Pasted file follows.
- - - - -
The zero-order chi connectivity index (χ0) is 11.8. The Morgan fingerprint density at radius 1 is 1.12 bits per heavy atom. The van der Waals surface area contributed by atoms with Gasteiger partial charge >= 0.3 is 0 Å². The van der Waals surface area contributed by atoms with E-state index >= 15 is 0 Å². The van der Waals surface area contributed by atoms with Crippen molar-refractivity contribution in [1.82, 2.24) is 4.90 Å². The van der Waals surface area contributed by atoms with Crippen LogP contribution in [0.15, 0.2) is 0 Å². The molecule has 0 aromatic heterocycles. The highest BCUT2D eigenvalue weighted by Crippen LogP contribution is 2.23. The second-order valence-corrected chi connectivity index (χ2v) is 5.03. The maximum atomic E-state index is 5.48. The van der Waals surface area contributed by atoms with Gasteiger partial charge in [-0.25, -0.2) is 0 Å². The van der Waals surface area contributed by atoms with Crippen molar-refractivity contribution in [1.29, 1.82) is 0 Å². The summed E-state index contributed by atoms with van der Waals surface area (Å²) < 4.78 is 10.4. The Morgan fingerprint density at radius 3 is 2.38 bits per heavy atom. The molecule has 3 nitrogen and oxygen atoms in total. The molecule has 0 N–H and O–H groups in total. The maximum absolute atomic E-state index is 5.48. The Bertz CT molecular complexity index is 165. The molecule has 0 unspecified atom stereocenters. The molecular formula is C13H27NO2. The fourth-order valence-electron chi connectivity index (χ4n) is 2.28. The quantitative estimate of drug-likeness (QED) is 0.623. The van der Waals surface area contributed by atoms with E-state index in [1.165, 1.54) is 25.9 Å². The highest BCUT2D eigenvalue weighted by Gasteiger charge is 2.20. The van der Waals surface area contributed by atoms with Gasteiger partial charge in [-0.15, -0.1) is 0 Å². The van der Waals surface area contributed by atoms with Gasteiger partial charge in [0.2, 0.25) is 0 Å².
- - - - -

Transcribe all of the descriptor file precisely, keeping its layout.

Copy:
The zero-order chi connectivity index (χ0) is 11.8. The Morgan fingerprint density at radius 1 is 1.12 bits per heavy atom. The van der Waals surface area contributed by atoms with Gasteiger partial charge >= 0.3 is 0 Å². The van der Waals surface area contributed by atoms with E-state index >= 15 is 0 Å². The van der Waals surface area contributed by atoms with Crippen molar-refractivity contribution in [1.82, 2.24) is 4.90 Å². The van der Waals surface area contributed by atoms with Crippen LogP contribution in [0.15, 0.2) is 0 Å². The molecule has 0 aromatic heterocycles. The highest BCUT2D eigenvalue weighted by Crippen LogP contribution is 2.23. The second-order valence-corrected chi connectivity index (χ2v) is 5.03. The maximum atomic E-state index is 5.48. The van der Waals surface area contributed by atoms with Gasteiger partial charge in [-0.25, -0.2) is 0 Å². The van der Waals surface area contributed by atoms with Crippen molar-refractivity contribution in [1.29, 1.82) is 0 Å². The summed E-state index contributed by atoms with van der Waals surface area (Å²) < 4.78 is 10.4. The Morgan fingerprint density at radius 3 is 2.38 bits per heavy atom. The molecule has 3 nitrogen and oxygen atoms in total. The molecule has 0 N–H and O–H groups in total. The maximum absolute atomic E-state index is 5.48. The Bertz CT molecular complexity index is 165. The molecule has 0 unspecified atom stereocenters. The molecular formula is C13H27NO2. The fourth-order valence-electron chi connectivity index (χ4n) is 2.28. The quantitative estimate of drug-likeness (QED) is 0.623. The van der Waals surface area contributed by atoms with E-state index in [1.165, 1.54) is 25.9 Å². The highest BCUT2D eigenvalue weighted by Gasteiger charge is 2.20. The van der Waals surface area contributed by atoms with Gasteiger partial charge in [-0.15, -0.1) is 0 Å². The van der Waals surface area contributed by atoms with Gasteiger partial charge in [0.2, 0.25) is 0 Å².